Sunday, August 15, 2010

The Assumption of the Blessed Virgin, the Theotokos (Mother of God)

CHRIST'S SHARES HIS VICTORY OVER DEATH WITH MARY [Revelation 11:19; 12:1-6, 10 [Psalm 45]; 1 Corinthians 15:20-26; Luke 1:39-56]

Biblical literature and other Ancient Near Eastern writings depicted chosen people sharing visions of the heavenly world. And privileged individuals even entered heaven itself. This is the background to Mary's Assumption.

Having been assumed into heaven, Mary now shares fully in the triumph over death won by her Son, the risen Lord of life. Christian disciples believe that, one day, Christ will offer them participation in the victory of heavenly life that He has already shared with His Mother.

Before development of belief in resurrection--in late Old Testament times--the cosmology of the Bible assigned a dwelling in the heavens to God alone. Human beings belonged to earth and, at their deaths, descended to the shadowy underworld of Sheol. Heroes of the Bible went to rest with their forbears at death.

Enoch experienced a different fate: "Enoch walked with God. Then he vanished because God took him" (Genesis 5:24). Later traditions interpreted this as his assumption into heaven: "It was because of his faith that Enoch was taken up and did not have to experience death" (Hebrews 11:5).

In Revelation, John spoke of being taken up to heaven and witnessing God's saving purpose: "In my vision, I saw a door open in heaven and heard the same voice speaking to me, the voice like a trumpet, saying 'Come up here: I will show you what is to come in the future'" (4:1).

An early and strong tradition interprets Revelation's image of the woman clothed with the sun as referring primarily to the church and secondarily to Mary, Mother of the Church.

Thus, it is the messianic community ("a woman clothed with the sun ... and on her head a crown of twelve stars")--the people of God established on the twelve tribes of Israel and the twelve apostles--that gives birth to the messiah ("a son, a male child who is to rule all the nations").

God's community is threatened by the great red dragon, a legendary symbol of all the enemies of God's people throughout history, from the Pharaoh of Egypt to the officials of the Roman empire in the author's day.

The imagery of Revelation is notoriously hard to decipher exactly, so it is difficult to interpret the identity of the great red dragon except in general terms.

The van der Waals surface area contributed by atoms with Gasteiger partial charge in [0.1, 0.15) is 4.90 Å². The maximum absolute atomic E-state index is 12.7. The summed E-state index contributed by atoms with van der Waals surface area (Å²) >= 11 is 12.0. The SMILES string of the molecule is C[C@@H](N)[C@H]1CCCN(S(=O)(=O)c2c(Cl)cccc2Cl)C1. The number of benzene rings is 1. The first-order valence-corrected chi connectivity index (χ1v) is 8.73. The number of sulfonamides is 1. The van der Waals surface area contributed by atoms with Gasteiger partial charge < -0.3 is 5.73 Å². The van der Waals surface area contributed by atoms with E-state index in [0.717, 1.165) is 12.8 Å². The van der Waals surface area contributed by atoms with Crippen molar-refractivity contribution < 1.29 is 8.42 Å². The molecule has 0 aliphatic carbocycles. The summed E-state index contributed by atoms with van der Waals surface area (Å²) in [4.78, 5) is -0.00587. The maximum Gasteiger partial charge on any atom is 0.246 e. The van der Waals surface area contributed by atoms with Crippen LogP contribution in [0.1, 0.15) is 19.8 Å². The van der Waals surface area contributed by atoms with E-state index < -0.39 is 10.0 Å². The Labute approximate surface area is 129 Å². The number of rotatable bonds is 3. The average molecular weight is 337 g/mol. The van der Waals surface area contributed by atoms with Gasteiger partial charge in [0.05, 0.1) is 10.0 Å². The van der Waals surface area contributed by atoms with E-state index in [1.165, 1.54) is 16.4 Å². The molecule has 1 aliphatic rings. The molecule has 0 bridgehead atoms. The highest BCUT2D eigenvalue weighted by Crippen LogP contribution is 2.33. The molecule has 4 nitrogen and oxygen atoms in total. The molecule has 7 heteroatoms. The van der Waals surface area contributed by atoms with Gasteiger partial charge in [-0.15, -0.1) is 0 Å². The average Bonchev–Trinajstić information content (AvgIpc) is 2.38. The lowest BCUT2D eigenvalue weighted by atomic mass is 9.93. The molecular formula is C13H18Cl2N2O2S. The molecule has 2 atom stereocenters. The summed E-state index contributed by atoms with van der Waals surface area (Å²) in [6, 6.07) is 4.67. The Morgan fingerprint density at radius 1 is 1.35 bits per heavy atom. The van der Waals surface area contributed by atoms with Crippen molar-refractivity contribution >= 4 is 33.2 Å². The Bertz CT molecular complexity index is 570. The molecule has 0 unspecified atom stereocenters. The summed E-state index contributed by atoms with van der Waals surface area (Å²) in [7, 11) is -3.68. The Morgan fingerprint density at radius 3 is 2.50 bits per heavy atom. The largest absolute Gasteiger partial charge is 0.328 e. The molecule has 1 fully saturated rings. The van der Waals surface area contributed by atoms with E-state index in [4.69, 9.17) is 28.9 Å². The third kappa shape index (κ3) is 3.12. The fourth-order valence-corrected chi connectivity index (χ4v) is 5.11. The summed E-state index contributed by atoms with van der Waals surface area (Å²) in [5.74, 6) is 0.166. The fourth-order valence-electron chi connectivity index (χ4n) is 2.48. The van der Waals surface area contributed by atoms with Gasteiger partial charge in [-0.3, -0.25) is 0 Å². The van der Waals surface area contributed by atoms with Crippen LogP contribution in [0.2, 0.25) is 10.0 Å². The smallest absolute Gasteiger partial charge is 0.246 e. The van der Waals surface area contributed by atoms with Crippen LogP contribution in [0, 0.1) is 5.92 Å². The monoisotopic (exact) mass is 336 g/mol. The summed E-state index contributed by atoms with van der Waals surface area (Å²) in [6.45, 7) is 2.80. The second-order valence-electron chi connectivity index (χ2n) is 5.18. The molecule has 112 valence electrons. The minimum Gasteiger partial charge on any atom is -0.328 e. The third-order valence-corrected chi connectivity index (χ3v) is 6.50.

However, given that seven and ten are numbers symbolizing fullness and completeness, the dragon associated with the bloody forces opposed to God (the colour red [cf. Revelation 6:4]) enjoys exceptional cunning ("seven heads" filled with intelligence) and power ("ten horns", symbols of might). With "seven diadems on his heads", he is a potent adversary, making pretensions to royal power.

This adversary of the community of faith stood before the woman who was about to bear a child to destroy it ("devour her child") once it was born. The child is referred to under the two symbols of his birth pangs and his being snatched away and taken to God and to his throne.

Within the book of Revelation, these terms allude to Jesus' death (his "birth", for he is frequently called "the first born from the dead"); his resurrection is depicted under an image used frequently in the New Testament, namely Jesus' exaltation to sit at God's right hand, equal with the Father in glory.

The identity of this special child is not made explicit, but our author wants the reader to understand a reference to the Messiah, who is not unknown but is clearly confessed throughout the book to be Jesus under a variety of titles. This is made explicit in the passage's concluding song of praise addressed to God and to his Messiah.

The "one thousand two hundred sixty days" is a standard figure describing a short length of time, one that reappears in several forms as three and a half years (or its variant, "time (1), times (+2), and half a time (+½)" [thus totalling 3 ½ times or years] or, alternatively, forty-two months).

What this short interval symbolizes is that the church will not have to wait long for God to bring salvation history to its glorious fulfilment.

What Christians celebrate in Mary's Assumption solemnity, then, is the destiny that awaits all believers when the glory of Christ's resurrection is revealed in them as it has been in her.

* * *

O God, who looking on the lowliness of the Blessed Virgin Mary, raised her to such grace, that your Only Begotten Son was born of her according to the flesh, and that she was crowned this day with surpassing glory; grant through her prayers, that saved by the mystery of your redemption, we may merit to be exalted by you on high. Through our Lord.


  1. Thanks for this entry.
    I also found an interesting article about the Dormition/Assumption providing a broad perspective on the feast’s history and the various ways it is observed. Worth checking out:

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